Fasting protects against the side effects of irinotecan treatment but does not affect anti-tumour activity in mice

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The main limitation to the use of irinotecan in the treatment of colorectal cancer is the severity of side effects, including neutropaenia and diarrhoea. Here, we explored the effects of 3 days of fasting on irinotecan-induced toxicities, on plasma, liver and tumour pharmacokinetics and on anti-tumour activity in mice.


Male BALB/c mice received C26 colon carcinoma cells subcutaneously. They were randomized 1:1 into equally sized ad libitum fed and fasted groups after which they were treated with irinotecan. Weight and adverse side effects were recorded daily. At the end of the experiment, tumours were resected and weighed, and concentrations of irinotecan and its active metabolite SN-38 were determined in plasma and tumour.


Fasting prevented the diarrhoea and visible signs of discomfort induced by irinotecan. Ad libitum fed animals developed leucopenia compared with untreated controls, whereas fasted mice did not. Irinotecan suppressed tumour growth equally in both treated groups, compared with untreated controls. Levels of the active irinotecan metabolite SN-38 9 (calculated as AUC values) were significantly lower in fasted mice in both plasma and liver, but not in tumour tissue.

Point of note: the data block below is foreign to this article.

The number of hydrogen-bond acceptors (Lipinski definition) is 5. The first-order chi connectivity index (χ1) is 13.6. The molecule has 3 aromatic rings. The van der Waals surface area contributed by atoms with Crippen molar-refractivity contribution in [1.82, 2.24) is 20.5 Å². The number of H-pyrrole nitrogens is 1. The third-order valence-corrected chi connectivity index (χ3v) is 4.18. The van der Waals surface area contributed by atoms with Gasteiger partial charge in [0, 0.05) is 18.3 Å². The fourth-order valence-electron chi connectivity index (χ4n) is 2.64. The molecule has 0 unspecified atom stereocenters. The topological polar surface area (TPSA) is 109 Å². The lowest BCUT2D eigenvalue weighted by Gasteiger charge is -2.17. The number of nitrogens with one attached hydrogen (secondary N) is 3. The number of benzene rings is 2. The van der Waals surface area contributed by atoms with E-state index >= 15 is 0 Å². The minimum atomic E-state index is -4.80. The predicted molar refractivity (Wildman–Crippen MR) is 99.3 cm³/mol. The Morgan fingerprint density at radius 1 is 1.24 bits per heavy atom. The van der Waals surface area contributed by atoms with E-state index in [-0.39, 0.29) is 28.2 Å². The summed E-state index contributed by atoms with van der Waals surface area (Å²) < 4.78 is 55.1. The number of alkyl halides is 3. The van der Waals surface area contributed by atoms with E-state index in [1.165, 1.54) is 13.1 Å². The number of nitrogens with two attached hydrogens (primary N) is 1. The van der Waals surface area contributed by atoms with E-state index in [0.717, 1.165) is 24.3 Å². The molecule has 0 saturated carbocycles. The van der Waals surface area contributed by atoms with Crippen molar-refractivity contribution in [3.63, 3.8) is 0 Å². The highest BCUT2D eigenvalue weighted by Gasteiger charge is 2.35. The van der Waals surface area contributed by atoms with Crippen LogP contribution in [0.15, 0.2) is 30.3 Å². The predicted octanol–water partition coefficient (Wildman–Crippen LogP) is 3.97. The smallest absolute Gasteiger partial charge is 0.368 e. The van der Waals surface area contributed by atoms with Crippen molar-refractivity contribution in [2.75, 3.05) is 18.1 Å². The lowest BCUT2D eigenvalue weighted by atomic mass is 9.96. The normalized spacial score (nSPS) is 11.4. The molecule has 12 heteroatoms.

Fasting protected against irinotecan-induced side effects without interfering with its anti-tumour efficacy. Fasting induced a lower systemic exposure to SN-38, which may explain the absence of adverse side effects, while tumour levels of SN-38 remained unchanged. These data offer important new approaches to improve treatment with irinotecan in patients.

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